Flood review reveals need to tackle surface flooding

Fewer homes should be built on flood plains, essential infrastructure must be better protected from flooding and the Environment Agency should take overall responsibility for surface flooding.

Those were some of the 33 recommendations of an Environment Agency investigation published on Thursday into the floods which devastated parts of the UK in June and July.

About 55,000 homes and businesses across the country were flooded this summer following unprecedented levels of rainfall.

The review found two-thirds of these were hit by surface water flooding, which is currently not the responsibility of any UK body and Environment Agency chief executive Barbara Young said it was time this was placed in the hands of her organisation.

She said: "We want to be able to take a national overview to try to provide a standard way to go about assessing this and dealing with it."

The review also emphasised the need to better protect infrastructure such as utilities and emergency services from flooding, and to reduce the amount of future development on flood plains.

The Environment Agency has committed itself to improving warning systems for floods, but argued that this would be complex, particularly for surface flooding which could not be predicted using traditional methods of measuring river levels.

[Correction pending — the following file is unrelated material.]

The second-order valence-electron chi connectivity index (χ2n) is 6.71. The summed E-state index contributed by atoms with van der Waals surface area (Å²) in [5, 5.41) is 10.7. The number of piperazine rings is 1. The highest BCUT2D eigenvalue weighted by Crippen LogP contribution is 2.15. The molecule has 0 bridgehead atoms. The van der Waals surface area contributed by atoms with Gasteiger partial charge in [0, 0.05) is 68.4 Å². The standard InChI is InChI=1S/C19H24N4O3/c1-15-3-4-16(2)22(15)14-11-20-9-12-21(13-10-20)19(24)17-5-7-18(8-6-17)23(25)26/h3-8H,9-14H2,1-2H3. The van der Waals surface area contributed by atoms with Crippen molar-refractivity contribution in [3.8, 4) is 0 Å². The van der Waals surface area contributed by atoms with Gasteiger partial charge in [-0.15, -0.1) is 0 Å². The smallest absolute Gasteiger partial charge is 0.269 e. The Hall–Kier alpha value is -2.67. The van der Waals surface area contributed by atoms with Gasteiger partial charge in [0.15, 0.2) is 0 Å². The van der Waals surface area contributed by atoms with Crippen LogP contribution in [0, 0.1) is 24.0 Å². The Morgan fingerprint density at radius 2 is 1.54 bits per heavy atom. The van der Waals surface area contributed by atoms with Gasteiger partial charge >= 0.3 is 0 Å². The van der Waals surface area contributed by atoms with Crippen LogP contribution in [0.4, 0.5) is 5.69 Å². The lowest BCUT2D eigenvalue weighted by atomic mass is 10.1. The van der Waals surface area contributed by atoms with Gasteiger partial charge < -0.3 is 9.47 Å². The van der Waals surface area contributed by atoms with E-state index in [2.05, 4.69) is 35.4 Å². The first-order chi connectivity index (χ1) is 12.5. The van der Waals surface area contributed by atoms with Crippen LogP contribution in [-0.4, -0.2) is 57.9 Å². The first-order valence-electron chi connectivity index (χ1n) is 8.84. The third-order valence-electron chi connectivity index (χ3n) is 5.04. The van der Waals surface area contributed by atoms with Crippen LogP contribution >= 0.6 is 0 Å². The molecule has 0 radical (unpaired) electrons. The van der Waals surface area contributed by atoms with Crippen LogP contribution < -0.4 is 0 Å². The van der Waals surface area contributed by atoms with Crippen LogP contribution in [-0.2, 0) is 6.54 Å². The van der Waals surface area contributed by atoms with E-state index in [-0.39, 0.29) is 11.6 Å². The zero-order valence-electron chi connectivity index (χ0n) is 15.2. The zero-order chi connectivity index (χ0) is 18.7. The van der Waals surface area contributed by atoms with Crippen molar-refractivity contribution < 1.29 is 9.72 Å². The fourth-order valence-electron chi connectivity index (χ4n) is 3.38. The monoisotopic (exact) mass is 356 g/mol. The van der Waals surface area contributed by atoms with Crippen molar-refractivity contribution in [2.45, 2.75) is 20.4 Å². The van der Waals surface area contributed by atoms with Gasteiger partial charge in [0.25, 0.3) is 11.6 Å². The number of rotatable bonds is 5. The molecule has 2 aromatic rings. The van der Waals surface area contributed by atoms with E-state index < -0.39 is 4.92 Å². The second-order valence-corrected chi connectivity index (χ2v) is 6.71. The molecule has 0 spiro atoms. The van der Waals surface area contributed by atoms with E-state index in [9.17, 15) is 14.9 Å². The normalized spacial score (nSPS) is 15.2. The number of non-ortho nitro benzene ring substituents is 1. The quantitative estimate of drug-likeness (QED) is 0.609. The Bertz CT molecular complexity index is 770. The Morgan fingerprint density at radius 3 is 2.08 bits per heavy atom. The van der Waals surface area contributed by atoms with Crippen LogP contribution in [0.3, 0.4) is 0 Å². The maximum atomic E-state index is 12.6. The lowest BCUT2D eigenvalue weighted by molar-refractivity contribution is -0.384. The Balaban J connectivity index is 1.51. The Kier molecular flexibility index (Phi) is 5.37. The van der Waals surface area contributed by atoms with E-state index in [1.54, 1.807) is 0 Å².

Chairman Sir John Harman said: "There is a big difference between the present system of warnings and one which is a Met Office type of forecasting."

Agency chiefs denied that lack of Government funding had been a problem and said their procedures and resources had worked well - with only 0.2% of flood defences failing to perform as expected - and blamed the extent of the damage on the volume of rainfall.

However, they confirmed they are still working towards a target of increasing funding for flood prevention to £1bn.

Ms Young, who described July 23 as the day "the skies fell in", added that flood risk and management plans must also take better account of the likelihood that climate change will increase the frequency of extreme weather.

Kate Martin


| extreme weather


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